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ANTHONY JOSHUA promised to take out Alexander Povetkin “to the body” after weighing in at 246 1/2lbs ahead of tomorrow night’s defence of his WBA, IBF and WBO heavyweight titles against the Russian challenger. Povetkin, 222lbs and looking elegantly meaty with bulging biceps, would appear to have trained with speed in mind.
Joshua still has some training to do, he claimed, despite being in typically pristine condition.
“I’m gonna do some training after this, shake off some cobwebs ahead of tomorrow,” Joshua said. “I’m going to be quick, I’m going to be fast. I’ll hit him to the head and take him out to the body.”
For context on today’s 246 1/2lbs mass: Joshua weighed in at 242lbs in March for his points win over Joseph Parker; 252 (his heaviest to date) before the October 2017 victory over Carlos Takam; 250 ahead of the epic victory over Wladimir Klitschko which was one pound heavier than his thrashing of Eric Molina in 2016; 243 when he stopped Dominic Breazeale, and in 2015, Dillian Whyte felt the force of Joshua’s 245lb-physique en route to being stopped in seven. Joshua’s lightest weight was way back in 2013, when he came in at 229lbs for his drubbing of Hrvoje Kisicek.
As for Povetkin, he was below his heaviest weight of 232lbs (a savage one-round beating of Mike Perez in 2015). Other noteworthy trips to the scales for Russian saw him weigh 223lbs when he outpointed Christian Hammer last year. For Povetkin’s one-sided 2013 loss to Klitschko, Povetkin tipped the scales at 225lbs which was still above his lightest weight of 219 in 2006.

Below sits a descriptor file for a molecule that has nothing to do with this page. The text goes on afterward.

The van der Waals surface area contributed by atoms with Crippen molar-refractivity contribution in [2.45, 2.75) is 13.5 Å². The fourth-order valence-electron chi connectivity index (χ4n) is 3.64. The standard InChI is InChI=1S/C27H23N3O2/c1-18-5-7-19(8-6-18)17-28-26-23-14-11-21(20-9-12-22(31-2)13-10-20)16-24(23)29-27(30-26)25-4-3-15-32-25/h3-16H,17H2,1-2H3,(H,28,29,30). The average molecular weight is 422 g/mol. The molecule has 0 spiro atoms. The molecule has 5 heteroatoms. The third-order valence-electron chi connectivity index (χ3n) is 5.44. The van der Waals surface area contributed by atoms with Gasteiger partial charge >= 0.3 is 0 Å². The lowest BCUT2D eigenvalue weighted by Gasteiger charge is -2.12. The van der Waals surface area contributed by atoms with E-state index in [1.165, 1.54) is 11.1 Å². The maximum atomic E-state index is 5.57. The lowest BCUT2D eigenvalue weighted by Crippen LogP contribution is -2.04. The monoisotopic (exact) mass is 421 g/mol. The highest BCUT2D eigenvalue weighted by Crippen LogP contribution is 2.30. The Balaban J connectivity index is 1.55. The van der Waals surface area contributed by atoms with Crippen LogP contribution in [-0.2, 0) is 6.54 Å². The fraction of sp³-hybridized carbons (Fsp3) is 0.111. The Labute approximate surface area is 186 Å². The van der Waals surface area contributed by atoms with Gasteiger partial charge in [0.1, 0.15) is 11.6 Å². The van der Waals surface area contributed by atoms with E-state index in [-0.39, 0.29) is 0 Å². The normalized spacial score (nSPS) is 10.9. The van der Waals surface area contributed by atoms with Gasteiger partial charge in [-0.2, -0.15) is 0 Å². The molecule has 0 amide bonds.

Joshua’s popularity was clear long before he hit the stage at the Business Design Centre in Islington. Fans in the front row were eager to get a photograph of “AJ”. So eager in fact, some had been waiting outside the venue – which is 7.5 miles east of Saturday night’s Wembley Stadium battleground – since 7am in the hope of getting a glimpse of their hero.
The swanky surroundings, a cooler than cool business centre a javelin’s throw from Angel underground station in London, was decorated further by punch-ball machines, stalls selling Anthony Joshua memorabilia and a photograph stand where fans queued to have selfies with the likes of Matt Macklin, Darren Barker and Paul Malignaggi. The press area was awash with journalists and broadcasters from all over the world.
Shannon Briggs, the former WBO heavyweight champion, even made the trip over. “Let’s go Champ,” he yelled as he barged to the front of the fans. Selfies followed, but no admittance. “Let the Champ in!” he begged. Security refused his request. No matter, cameras were in his face and a semblance of attention gained. For Briggs in 2018, 15 months after failing a drug test and rapidly approaching 47 years old, that should be considered a success.
“What an amazing turnout,” Joshua said. “Thank you everyone.”